This devaluation, while indicative of market shifts impacting Instacart’s business, has a silver lining: it potentially reduces the tax obligations for employees exercising their stock options, as 409A valuations directly influence the taxation of an exercise. A lower 409A FMV could also enable management to offer enticing retention grants or even recruit more talent with a lower, more attractive, exercise price on their stock options.
Elon Musk’s acquisition of Twitter in late 2022 for about $44 billion was followed by a notable drop in its valuation to $19 billion a year later, as per a 409A valuation. This stark reduction led to speculation about Musk’s leadership impact. Unlike companies like Instacart and Stripe, whose valuations seemingly were affected by broader market changes, social media platforms, in general, had not faced similar valuation declines.
The devaluation in Twitter’s valuation following its acquisition by Elon Musk might carry a silver lining, especially for employees with stock options. Just as in the scenarios above, a lower 409A Fair Market Value (FMV) could reduce their tax obligations when exercising options, as 409A valuations directly affect such taxes when an option is exercised. Additionally, this situation might enable the company to offer more appealing retention grants and attract new talent with attractively priced stock options.
Looking ahead, it will be intriguing to see how Twitter’s valuation adjusts in its next 409A assessment and the strategic responses to address the past year’s challenges,
At Eton, 409A valuations never take longer than 10 days from the receipt of all requested documents and information.
If you need a valuation sorted faster, we can accommodate that for an additional fee.
Those 10 days (or less) include a consultation, a thorough analysis of your company and the market, preparation of the valuation draft, a review process, and a final, signed narrative 409A valuation report with calculation pages.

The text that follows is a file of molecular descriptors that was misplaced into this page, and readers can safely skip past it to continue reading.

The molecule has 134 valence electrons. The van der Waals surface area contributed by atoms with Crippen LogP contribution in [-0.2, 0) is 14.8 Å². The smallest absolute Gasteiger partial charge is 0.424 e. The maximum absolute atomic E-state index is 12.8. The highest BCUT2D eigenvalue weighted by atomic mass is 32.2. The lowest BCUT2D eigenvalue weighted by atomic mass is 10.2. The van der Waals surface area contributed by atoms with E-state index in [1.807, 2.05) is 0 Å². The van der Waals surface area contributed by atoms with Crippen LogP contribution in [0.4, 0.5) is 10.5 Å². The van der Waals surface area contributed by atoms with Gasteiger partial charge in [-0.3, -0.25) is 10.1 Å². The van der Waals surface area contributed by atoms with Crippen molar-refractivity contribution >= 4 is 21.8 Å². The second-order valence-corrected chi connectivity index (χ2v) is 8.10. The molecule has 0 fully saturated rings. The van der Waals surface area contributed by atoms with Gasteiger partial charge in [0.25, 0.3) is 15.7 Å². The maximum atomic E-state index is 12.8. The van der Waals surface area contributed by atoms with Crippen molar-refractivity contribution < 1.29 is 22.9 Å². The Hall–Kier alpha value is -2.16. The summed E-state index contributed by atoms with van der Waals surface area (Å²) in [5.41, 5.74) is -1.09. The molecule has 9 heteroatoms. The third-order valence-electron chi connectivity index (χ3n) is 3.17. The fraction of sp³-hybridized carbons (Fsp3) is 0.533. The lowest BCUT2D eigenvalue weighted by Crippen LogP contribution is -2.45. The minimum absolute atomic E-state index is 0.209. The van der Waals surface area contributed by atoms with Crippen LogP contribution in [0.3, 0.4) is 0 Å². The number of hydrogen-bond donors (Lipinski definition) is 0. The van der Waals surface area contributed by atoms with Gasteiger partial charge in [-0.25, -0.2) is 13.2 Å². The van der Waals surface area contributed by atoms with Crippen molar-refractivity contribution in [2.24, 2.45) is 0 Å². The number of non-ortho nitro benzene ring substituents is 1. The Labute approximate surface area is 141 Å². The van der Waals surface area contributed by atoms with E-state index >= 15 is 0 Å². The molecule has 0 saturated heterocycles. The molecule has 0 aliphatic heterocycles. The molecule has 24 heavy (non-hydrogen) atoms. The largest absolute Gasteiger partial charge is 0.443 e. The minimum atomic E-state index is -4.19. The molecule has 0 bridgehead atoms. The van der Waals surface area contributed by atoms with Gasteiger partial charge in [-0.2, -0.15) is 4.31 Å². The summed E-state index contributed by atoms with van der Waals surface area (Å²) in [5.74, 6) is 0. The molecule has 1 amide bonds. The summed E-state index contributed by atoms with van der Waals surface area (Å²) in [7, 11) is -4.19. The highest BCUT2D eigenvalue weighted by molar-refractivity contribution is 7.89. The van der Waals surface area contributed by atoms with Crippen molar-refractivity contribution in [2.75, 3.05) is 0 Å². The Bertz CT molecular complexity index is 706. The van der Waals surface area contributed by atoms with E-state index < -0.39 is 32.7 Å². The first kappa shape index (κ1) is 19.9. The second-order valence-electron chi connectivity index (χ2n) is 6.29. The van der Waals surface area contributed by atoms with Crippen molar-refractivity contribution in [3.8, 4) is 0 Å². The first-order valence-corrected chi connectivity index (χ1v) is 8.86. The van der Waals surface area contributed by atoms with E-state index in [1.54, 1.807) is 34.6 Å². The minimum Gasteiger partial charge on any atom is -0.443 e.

For a full breakdown of how long 409A valuations can take and the factors that influence different timelines, read our article: How Long Does a 409A Valuation Take?
A 409A valuation report costs anywhere from $2500 to $4000.
The exact pricing depends on the complexity of your business CAP table and the turnaround time that you require.
The table below is based on Eton’s pricing model for a standard 10-day turnaround:
There are 409A valuation providers who will cost more but at Eton, we’re proud to offer our expertise at an affordable rate.
Hiring an independent valuation consultant is the number one way to ensure you’re compliant with IRS Section 409A. Doing so, gives your equity grants the sheild of the “safe harbor” from the IRS.
But you only get the safe harbor if your consultant meets certain criteria (meaning you can’t pick just anyone).
To ensure compliance, here’s what I recommend you look for when hiring your 409A valuation consultant.
A 409A valuation is initially triggered by a company planning to issue common stock options to its employees.
Once that triggering occurrence passed, the company will need to have additional 409A valuations every time a material event occurs. In the absence of material events, the 409A valuation will need to be rerun every 12 months from the prior recent valuation.
Common material events include:
For a 409A valuation, you’ll need to provide several documents, including:
Schedule a free consultation meeting to discuss your valuation needs.